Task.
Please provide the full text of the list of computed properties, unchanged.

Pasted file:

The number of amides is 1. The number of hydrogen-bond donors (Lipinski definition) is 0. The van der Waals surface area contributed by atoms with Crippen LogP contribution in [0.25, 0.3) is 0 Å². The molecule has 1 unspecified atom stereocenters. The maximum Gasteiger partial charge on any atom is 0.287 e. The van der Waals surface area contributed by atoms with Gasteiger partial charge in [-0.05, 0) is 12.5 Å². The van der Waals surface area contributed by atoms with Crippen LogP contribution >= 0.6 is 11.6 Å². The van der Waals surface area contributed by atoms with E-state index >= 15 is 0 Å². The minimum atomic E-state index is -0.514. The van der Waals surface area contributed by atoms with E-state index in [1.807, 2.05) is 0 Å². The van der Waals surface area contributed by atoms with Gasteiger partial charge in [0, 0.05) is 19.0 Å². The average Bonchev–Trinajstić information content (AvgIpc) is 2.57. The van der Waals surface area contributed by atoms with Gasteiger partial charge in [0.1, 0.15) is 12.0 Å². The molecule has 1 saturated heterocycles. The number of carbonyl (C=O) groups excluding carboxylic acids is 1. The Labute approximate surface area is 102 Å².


The number of amides is 1. The number of hydrogen-bond donors (Lipinski definition) is 0. The van der Waals surface area contributed by atoms with Crippen LogP contribution in [0.25, 0.3) is 0 Å². The molecule has 1 unspecified atom stereocenters. The maximum Gasteiger partial charge on any atom is 0.287 e. The van der Waals surface area contributed by atoms with Gasteiger partial charge in [-0.05, 0) is 12.5 Å². The van der Waals surface area contributed by atoms with Crippen LogP contribution >= 0.6 is 11.6 Å². The van der Waals surface area contributed by atoms with E-state index >= 15 is 0 Å². The minimum atomic E-state index is -0.514. The van der Waals surface area contributed by atoms with E-state index in [1.807, 2.05) is 0 Å². The van der Waals surface area contributed by atoms with Gasteiger partial charge in [0, 0.05) is 19.0 Å². The average Bonchev–Trinajstić information content (AvgIpc) is 2.57. The van der Waals surface area contributed by atoms with Gasteiger partial charge in [0.1, 0.15) is 12.0 Å². The molecule has 1 saturated heterocycles. The number of carbonyl (C=O) groups excluding carboxylic acids is 1. The Labute approximate surface area is 102 Å².